In the case of Royal Mencap Society v Tomlinson-Blake, the Supreme Court has ruled that sleep-in workers are only eligible for National Minimum Wage (NMW) for the hours they are actually working.
This case involves care workers who were required to sleep at, or near, their place of work and be available to work during the night if required to do so. The Court has ruled that under the NMW Regulations, the workers are only entitled to NMW for the hours they work, not the hours they are asleep (regardless of how many times they are called upon during the night). This means that if they are called upon and need to work, they will be paid for the work they do only. It doesn’t matter if the workers are at their employer’s direction, or required to follow their instructions, they will only be paid for actual time and hours worked. Any time asleep cannot be counted as time working. The Court said there is a distinction between ‘working’ and being ‘available for work’ and if you are just ‘available for work’ you are not ‘working’.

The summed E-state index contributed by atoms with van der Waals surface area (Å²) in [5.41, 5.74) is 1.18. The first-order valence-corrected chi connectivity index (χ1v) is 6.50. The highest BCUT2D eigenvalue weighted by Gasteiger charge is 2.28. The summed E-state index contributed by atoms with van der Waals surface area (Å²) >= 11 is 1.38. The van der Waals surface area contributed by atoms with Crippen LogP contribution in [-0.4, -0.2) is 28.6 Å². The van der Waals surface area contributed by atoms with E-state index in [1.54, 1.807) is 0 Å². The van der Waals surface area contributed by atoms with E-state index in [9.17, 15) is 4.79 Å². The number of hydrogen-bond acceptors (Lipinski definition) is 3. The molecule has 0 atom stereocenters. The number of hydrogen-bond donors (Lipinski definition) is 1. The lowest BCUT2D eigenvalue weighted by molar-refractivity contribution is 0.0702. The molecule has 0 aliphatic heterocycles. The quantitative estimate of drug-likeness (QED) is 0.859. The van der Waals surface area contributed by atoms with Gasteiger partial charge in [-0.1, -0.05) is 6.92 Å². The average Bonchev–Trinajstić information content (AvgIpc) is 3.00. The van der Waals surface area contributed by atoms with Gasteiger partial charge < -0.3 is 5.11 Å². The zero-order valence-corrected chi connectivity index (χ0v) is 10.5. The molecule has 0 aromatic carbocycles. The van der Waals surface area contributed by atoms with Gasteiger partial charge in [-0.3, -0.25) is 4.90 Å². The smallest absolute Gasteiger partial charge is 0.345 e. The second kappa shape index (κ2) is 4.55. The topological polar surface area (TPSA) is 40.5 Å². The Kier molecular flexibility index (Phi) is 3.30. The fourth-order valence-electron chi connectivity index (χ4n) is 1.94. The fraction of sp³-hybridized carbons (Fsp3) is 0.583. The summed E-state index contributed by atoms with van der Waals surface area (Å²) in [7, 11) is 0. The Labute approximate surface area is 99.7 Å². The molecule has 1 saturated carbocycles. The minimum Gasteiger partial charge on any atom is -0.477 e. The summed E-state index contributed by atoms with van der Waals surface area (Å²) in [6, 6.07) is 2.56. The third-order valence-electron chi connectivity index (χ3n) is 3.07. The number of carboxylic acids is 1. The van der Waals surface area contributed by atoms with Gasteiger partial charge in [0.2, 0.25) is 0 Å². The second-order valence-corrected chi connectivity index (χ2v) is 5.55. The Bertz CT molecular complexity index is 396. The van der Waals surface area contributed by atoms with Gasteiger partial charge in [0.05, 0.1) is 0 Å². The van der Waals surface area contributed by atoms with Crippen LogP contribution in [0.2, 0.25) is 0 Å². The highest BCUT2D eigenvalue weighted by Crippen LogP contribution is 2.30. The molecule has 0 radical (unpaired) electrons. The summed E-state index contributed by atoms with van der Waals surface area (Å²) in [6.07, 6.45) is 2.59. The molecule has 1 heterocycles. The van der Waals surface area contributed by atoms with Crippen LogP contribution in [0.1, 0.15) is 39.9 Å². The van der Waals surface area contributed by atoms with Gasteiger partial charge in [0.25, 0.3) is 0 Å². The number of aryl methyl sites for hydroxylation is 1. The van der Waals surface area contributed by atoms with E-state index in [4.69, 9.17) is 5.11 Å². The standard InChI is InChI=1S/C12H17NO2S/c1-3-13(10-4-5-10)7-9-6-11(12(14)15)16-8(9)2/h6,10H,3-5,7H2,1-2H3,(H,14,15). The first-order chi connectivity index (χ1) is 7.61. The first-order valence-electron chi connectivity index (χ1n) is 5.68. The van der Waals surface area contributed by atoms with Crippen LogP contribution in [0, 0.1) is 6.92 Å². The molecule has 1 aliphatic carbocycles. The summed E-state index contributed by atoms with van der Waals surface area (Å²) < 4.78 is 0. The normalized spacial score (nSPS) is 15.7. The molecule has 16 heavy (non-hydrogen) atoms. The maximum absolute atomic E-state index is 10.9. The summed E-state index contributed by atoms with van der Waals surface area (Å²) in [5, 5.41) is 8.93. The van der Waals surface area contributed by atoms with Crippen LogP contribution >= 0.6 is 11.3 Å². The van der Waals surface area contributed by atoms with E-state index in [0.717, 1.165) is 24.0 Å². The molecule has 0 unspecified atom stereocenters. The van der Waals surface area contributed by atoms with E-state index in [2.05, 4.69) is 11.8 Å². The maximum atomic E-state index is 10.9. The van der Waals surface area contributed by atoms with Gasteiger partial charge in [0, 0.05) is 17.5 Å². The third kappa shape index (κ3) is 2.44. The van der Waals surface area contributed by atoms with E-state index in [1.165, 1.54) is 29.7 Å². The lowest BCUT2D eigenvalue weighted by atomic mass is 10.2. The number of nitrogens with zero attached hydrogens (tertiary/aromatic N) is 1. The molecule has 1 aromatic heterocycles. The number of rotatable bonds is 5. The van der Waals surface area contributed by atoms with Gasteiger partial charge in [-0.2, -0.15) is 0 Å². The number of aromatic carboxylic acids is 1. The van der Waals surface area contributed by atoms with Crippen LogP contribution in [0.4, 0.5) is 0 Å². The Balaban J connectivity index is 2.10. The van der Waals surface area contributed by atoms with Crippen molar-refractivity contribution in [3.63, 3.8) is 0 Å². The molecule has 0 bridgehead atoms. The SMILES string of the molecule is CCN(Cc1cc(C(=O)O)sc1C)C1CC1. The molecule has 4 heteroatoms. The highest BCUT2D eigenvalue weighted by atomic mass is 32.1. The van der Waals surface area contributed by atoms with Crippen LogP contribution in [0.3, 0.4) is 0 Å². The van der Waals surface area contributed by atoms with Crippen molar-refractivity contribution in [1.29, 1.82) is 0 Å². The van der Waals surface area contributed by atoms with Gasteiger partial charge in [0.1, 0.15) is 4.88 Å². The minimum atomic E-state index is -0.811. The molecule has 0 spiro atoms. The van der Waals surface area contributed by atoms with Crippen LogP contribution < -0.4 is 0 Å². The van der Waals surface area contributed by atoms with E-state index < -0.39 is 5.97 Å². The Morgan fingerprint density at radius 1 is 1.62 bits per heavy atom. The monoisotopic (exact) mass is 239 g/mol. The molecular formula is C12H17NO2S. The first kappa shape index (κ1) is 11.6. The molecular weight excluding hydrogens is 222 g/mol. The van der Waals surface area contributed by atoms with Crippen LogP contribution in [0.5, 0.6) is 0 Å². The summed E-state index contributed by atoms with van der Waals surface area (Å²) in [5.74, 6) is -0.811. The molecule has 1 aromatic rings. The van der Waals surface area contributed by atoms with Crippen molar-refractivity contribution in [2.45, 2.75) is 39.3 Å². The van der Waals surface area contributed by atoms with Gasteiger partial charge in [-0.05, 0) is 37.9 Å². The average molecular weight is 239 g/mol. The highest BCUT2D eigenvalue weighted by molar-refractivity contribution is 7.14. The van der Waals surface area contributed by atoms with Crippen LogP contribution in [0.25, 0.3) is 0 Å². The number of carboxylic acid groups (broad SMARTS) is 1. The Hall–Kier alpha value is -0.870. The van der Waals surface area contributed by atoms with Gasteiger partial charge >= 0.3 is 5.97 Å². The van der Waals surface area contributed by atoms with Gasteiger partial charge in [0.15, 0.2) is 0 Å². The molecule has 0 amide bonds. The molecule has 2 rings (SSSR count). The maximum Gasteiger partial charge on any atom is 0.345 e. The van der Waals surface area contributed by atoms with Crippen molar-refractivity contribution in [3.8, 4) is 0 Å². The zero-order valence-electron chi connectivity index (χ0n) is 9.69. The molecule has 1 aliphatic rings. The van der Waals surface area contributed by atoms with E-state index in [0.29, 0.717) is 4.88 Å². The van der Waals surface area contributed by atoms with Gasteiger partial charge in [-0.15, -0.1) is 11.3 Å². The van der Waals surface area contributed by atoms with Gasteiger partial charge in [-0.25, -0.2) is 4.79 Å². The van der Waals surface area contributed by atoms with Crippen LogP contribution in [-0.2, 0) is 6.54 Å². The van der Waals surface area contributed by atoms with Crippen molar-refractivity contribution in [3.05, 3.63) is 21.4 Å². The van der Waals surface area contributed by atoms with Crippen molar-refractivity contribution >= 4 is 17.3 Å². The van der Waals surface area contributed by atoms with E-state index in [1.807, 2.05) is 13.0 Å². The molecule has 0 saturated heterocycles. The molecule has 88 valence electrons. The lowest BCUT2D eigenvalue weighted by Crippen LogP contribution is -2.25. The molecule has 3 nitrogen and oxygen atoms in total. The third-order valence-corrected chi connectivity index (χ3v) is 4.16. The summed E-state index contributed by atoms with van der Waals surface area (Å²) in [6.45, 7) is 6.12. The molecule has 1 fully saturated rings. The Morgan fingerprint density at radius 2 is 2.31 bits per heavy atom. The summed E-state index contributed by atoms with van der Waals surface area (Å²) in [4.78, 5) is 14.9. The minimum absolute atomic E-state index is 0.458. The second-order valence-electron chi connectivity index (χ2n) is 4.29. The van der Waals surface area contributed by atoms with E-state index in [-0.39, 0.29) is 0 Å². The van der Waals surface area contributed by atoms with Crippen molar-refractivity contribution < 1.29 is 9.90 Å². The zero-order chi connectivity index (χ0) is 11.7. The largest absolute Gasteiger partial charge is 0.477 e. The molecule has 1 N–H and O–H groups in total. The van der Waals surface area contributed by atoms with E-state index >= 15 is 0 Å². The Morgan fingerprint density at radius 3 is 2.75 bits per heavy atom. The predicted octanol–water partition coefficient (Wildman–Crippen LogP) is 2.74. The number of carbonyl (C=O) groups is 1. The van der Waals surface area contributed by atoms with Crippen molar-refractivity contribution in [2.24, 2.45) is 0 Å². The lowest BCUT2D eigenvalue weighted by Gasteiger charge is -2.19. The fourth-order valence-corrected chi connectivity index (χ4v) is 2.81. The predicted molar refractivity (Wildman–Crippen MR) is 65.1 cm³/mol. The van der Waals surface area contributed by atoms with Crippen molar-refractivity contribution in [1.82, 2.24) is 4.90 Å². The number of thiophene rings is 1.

This will be a relief for care providers, but care workers are likely to be disappointed as they can no longer claim that they should be paid NMW for the entirety of their sleep-in shifts.
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